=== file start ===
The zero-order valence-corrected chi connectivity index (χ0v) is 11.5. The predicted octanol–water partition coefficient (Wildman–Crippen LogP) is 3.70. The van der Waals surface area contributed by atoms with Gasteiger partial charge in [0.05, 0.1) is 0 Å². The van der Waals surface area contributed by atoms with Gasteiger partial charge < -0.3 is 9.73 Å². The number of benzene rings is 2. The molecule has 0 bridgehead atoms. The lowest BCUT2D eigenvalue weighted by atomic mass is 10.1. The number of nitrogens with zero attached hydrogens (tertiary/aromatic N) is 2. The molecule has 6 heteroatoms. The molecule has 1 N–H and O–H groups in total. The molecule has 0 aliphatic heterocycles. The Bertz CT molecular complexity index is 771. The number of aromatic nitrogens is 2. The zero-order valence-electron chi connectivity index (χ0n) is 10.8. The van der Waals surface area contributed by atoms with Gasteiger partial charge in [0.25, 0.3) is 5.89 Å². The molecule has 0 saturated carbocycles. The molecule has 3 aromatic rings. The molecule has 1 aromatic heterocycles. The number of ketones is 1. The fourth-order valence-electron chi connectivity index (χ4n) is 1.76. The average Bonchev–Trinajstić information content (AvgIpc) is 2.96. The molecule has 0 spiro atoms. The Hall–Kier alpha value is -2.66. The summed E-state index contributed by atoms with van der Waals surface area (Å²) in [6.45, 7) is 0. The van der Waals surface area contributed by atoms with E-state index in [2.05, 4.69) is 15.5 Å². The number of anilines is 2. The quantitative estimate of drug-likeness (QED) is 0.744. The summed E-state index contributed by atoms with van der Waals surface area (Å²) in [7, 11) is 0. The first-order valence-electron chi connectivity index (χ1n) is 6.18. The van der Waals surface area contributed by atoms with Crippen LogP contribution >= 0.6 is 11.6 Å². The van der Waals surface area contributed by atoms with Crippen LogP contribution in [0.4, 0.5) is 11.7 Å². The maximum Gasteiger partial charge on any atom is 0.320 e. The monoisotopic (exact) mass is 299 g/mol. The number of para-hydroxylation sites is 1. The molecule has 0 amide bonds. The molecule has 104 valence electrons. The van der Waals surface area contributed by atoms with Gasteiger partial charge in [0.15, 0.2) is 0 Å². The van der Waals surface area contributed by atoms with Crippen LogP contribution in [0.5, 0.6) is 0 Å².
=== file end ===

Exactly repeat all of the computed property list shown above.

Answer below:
The zero-order valence-corrected chi connectivity index (χ0v) is 11.5. The predicted octanol–water partition coefficient (Wildman–Crippen LogP) is 3.70. The van der Waals surface area contributed by atoms with Gasteiger partial charge in [0.05, 0.1) is 0 Å². The van der Waals surface area contributed by atoms with Gasteiger partial charge < -0.3 is 9.73 Å². The number of benzene rings is 2. The molecule has 0 bridgehead atoms. The lowest BCUT2D eigenvalue weighted by atomic mass is 10.1. The number of nitrogens with zero attached hydrogens (tertiary/aromatic N) is 2. The molecule has 6 heteroatoms. The molecule has 1 N–H and O–H groups in total. The molecule has 0 aliphatic heterocycles. The Bertz CT molecular complexity index is 771. The number of aromatic nitrogens is 2. The zero-order valence-electron chi connectivity index (χ0n) is 10.8. The van der Waals surface area contributed by atoms with Gasteiger partial charge in [0.25, 0.3) is 5.89 Å². The molecule has 0 saturated carbocycles. The molecule has 3 aromatic rings. The molecule has 1 aromatic heterocycles. The number of ketones is 1. The fourth-order valence-electron chi connectivity index (χ4n) is 1.76. The average Bonchev–Trinajstić information content (AvgIpc) is 2.96. The molecule has 0 spiro atoms. The Hall–Kier alpha value is -2.66. The summed E-state index contributed by atoms with van der Waals surface area (Å²) in [6.45, 7) is 0. The van der Waals surface area contributed by atoms with E-state index in [2.05, 4.69) is 15.5 Å². The number of anilines is 2. The quantitative estimate of drug-likeness (QED) is 0.744. The summed E-state index contributed by atoms with van der Waals surface area (Å²) in [7, 11) is 0. The first-order valence-electron chi connectivity index (χ1n) is 6.18. The van der Waals surface area contributed by atoms with Crippen LogP contribution >= 0.6 is 11.6 Å². The van der Waals surface area contributed by atoms with Crippen LogP contribution in [0.4, 0.5) is 11.7 Å². The maximum Gasteiger partial charge on any atom is 0.320 e. The monoisotopic (exact) mass is 299 g/mol. The number of para-hydroxylation sites is 1. The molecule has 0 amide bonds. The molecule has 104 valence electrons. The van der Waals surface area contributed by atoms with Gasteiger partial charge in [0.15, 0.2) is 0 Å². The van der Waals surface area contributed by atoms with Crippen LogP contribution in [0.5, 0.6) is 0 Å².